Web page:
Saturday, June 18, 2016

What is the Beall’s List of Predatory Publishers 2016?

The Beall's List (not Bell!) is probably one of the most misunderstood things in academic publishing today and I will make it very clear from the start that based on my own personal editing and publishing experience over many years, his list does not reflect the real nature of many of the journals and publishers that have unfortunately been placed on 'the list'.  I will expand on this in later posts....

Having said that however, below is a 'cut and paste' from Jeffrey Beall's web site.  The first thing that leaps out is the doubling of publishers placed on the list in just two years from 2014 to 2016. during this same period the top five most prolific publishers took control of 70% of all social sciences papers.

Given the fact that these 5 major publishers control the vast majority of the $25 billion a year business, one might wonder who is winning by the efforts of Mr. Beall and what his real agenda is?  It is obvious that the losers are the publishing businesses on the list that have been removed from the competition by a single individual.  All without review, without a judge, and without a jury.  Just one lone wolf who seems to be angry at a new business model called 'open access'. 

If one understands Mr. Beall is a librarian whose job is to catalog physical books and journals,  one might begin to understand his intense vitality at seeing the 'power' of his profession being lost to young information technology geeks hosting the world's academic and scientific research along with a new generation of digital entrepreneurs who don't comply with his version of the universe.

I would also like to note on this post that academic conferences are held by publishers and journals and I know too many Thai doctoral students today who are jetting off to places like Prague, Paris, Tokyo, Jakarta, etc. to present papers for a conference that they are unaware have been inserted onto the Beall List.  Many are finding out much later however that their papers don't count towards their program's requirement because the conference was being sponsored by a journal/publisher on Mr. Beall's list! 

Ooopppssss! Sorry!

There is much more to write about and it will come with time. 

The Asian Editor 

Mr. Jeffrey Beall’s (the librarian) List of Predatory Publishers in  2016
by Jeffrey Beall, January 5, 2016. Each year at this time I formally release my updated list of predatory publishers. Because the list is now very large, and because I now publish four, continuously-updated lists, this year’s release does not include the actual lists but instead includes statistical and explanatory data about the lists and links to them.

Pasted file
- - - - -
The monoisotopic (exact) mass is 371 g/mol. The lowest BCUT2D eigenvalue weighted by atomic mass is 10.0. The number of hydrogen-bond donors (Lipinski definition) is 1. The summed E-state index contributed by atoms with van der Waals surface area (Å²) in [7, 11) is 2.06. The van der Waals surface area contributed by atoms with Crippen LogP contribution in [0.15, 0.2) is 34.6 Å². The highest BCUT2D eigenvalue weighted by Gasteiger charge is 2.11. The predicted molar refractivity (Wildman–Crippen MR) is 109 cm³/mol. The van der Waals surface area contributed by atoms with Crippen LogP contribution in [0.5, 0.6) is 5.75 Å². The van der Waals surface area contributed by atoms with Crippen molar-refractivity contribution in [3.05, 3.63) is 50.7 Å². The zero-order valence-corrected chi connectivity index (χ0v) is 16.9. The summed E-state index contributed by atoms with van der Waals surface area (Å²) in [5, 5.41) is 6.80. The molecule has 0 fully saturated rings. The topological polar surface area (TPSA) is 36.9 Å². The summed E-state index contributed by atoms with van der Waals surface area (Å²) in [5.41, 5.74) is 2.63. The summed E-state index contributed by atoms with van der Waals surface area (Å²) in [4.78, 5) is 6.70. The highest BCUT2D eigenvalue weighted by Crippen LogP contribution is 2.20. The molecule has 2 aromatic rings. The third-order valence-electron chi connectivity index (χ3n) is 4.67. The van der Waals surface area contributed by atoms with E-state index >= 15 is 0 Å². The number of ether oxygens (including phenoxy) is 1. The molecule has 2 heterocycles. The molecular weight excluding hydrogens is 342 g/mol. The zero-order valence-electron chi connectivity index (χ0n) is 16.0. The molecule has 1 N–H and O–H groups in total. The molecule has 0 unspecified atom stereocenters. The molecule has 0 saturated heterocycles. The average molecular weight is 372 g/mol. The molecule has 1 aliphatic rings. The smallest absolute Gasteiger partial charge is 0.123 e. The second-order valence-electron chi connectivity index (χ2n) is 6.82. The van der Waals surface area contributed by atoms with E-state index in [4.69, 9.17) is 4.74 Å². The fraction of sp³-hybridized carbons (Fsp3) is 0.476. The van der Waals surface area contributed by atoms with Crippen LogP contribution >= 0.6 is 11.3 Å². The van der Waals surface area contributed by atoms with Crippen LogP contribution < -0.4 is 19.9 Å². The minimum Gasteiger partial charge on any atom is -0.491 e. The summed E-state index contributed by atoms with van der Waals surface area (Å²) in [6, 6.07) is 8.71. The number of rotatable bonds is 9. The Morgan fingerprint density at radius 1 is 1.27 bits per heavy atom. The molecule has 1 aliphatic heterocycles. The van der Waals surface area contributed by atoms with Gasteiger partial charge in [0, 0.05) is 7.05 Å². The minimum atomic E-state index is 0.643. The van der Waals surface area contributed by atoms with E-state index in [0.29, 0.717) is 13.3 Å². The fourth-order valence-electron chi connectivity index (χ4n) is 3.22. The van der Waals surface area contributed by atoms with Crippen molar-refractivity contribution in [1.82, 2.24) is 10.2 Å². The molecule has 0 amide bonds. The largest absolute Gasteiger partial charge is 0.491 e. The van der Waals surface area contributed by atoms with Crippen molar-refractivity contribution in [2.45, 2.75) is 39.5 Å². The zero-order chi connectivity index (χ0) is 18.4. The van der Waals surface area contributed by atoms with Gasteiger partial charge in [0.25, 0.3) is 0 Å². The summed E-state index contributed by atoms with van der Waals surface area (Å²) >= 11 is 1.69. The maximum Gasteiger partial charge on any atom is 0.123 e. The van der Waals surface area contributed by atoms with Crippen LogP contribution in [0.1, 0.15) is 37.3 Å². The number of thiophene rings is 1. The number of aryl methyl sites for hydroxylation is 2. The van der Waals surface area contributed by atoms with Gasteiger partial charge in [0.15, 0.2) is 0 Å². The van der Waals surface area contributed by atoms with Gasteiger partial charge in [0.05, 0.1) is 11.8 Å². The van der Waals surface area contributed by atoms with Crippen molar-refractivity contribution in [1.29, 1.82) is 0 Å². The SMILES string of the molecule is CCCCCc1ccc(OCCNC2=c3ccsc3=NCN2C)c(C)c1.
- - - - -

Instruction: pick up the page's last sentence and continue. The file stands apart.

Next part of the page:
Potential, possible, or probable predatory scholarly open-access publishers: This year, 2016, marks the sixth annual release of this list, which is also continuously updated. The list this year includes 923 publishers, an increase of 230 over 2015.
Number of predatory publishers, 2011-2016.
Number of predatory publishers, 2011-2016.
Potential, possible, or probable predatory scholarly open-access journals: This year, 2016, marks the fourth annual release of this list, which is also continuously updated. The list this year includes 882 journals, an increase of 375 over 2015.
Number of predatory, standalone journals, 2013-2016.
Number of predatory, standalone journals, 2013-2016.
Two New Lists: Misleading metrics and Hijacked journals  This year, I started two new lists that track two new areas of questionable practices related to open-access journals. The Misleading metrics list includes companies that “calculate” and publish counterfeit impact factors (or some similar measure) to publishers, metrics the publishers then use in their websites and spam email to trick scholars into thinking their journals have legitimate impact factors. The Hijacked journals list includes journals for which someone has created a counterfeit website, stealing the journal’s identity and soliciting articles submissions using the author-pays model (gold open-access).
Misleading metrics: 38. Last year’s list had 26. (The list debuted in March, 2014.)
Hijacked journals: 101 (The list started in May, 2014.)
Hijacked journals, 2015-2016.
Hijacked journals, 2015-2016.
Here are links to current edition of each list:

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